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On This Date in Legal History

On April 20, 1920, retired United States Supreme Court Justice John Paul Stevens was born in Chicago, Illinois. Learn more about Justice Stevens at https://goo.gl/JnYDLz.

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On This Date in Legal History

On April 19,1994, the United States Supreme Court held in J.E.B. v. Alabama that the Equal Protection clause prohibits gender-based discrimination during jury selection. Justice Blackmun, who authored the majority opinion, explained– “Equal opportunity to participate in the fair administration … Continue reading

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On This Date in Legal History

On November 14, 1968, Vietnam protesters attempted to disseminate literature against the draft and war at Lloyds Center in Portland, Oregon. The mall had a policy, however, that prohibited the distribution of handbills on its premises that had no relation … Continue reading

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On This Date in Legal History

On April 17, 1905, the United States Supreme Court decided the landmark case of Lochner v. New York. Joseph Lochner was the owner of a bakery in Utica, New York. He was arrested after permitting one of his bakers to work … Continue reading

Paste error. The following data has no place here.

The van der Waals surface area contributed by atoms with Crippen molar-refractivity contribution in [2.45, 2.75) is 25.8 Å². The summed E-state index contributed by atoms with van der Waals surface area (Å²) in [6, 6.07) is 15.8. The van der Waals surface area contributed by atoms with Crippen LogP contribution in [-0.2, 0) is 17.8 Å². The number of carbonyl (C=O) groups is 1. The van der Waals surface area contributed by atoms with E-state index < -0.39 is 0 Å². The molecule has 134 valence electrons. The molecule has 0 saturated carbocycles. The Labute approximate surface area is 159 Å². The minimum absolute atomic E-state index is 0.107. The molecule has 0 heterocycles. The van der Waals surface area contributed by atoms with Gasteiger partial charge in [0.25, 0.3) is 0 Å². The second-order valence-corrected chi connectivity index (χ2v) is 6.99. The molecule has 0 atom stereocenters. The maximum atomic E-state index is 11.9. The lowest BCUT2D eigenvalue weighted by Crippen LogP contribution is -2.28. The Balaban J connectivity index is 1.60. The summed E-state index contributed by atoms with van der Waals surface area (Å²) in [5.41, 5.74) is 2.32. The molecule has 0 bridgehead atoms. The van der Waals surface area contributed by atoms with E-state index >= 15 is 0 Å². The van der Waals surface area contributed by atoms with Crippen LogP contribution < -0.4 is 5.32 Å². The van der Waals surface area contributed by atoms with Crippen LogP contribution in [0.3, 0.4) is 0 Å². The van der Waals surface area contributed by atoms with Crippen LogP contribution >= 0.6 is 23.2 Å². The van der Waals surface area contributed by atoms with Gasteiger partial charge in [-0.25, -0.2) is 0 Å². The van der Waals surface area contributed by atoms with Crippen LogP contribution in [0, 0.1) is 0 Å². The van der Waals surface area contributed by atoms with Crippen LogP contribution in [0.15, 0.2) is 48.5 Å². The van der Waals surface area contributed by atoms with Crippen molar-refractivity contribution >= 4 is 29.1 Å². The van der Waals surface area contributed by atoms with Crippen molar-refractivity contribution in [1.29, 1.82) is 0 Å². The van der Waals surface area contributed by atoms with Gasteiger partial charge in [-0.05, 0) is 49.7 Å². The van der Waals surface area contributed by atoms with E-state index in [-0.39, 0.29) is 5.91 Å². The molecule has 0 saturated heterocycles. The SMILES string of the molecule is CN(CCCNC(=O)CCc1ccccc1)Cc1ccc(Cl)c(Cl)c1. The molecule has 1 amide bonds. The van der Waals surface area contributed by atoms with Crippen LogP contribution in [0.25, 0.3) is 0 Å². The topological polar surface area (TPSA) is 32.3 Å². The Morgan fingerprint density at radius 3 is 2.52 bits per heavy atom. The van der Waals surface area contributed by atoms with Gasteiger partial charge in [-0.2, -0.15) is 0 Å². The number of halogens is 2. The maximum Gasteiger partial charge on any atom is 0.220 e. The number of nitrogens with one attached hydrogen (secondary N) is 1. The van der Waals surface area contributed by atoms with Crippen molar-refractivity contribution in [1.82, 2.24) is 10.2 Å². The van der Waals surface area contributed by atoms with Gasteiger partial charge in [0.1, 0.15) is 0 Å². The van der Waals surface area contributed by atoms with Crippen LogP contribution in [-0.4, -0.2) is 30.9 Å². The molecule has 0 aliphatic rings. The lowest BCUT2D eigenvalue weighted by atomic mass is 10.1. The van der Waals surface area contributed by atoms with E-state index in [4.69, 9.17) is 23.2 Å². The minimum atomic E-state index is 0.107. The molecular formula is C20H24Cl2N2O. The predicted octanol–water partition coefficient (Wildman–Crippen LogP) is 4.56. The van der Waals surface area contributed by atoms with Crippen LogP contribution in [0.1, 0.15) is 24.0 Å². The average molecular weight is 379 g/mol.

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On This Date in Legal History

In Baze v. Rees two death row inmates challenged the lethal injection protocol used in Kentucky death penalty cases. Solicitor General Donald Verrilli argued that the “procedures pose a danger of cruelly inhumane executions.” On April 16, 2008, the United States Supreme … Continue reading

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On This Date in Legal History

Prior to becoming an Associate Justice on the United States Supreme Court, Byron R. White was a college football star (visit the College Football Hall of Fame at http://goo.gl/aIJXyq), and played professionally with the Pittsburgh Pirates and Detroit Lions. After graduating … Continue reading

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On This Date in Legal History

On April 14, 1970, President Nixon nominated Harry A. Blackmun to the United States Supreme Court.  On May 12, 1970, the Senate confirmed his nomination (94-0).  Take a look at the Congressional Record @ http://goo.gl/uStXuR.  This was the second time … Continue reading

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On This Date in Legal History

On April 13, 1942, the Supreme Court heard oral arguments in the case of Betts v. Brady. The question presented was– did the State of Maryland have a constitutional duty to appoint legal counsel to assist an indigent defendant indicted … Continue reading

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On This Date in Legal History

The case of Gitlow v. New York was argued before the United States Supreme Court on April 12, 1923. The underlying facts were as follows– Benjamin Gitlow, an active member of the Left Wing Section of the Socialist Party, arranged … Continue reading

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On This Date in Legal History

On April 11, 1862, Charles Evans Hughes was born. From 1910-1916 he was an Associate Justice on the United States Supreme Court, and from 1930 to 1941 he was the Chief Justice. He was the 39th Governor of New York … Continue reading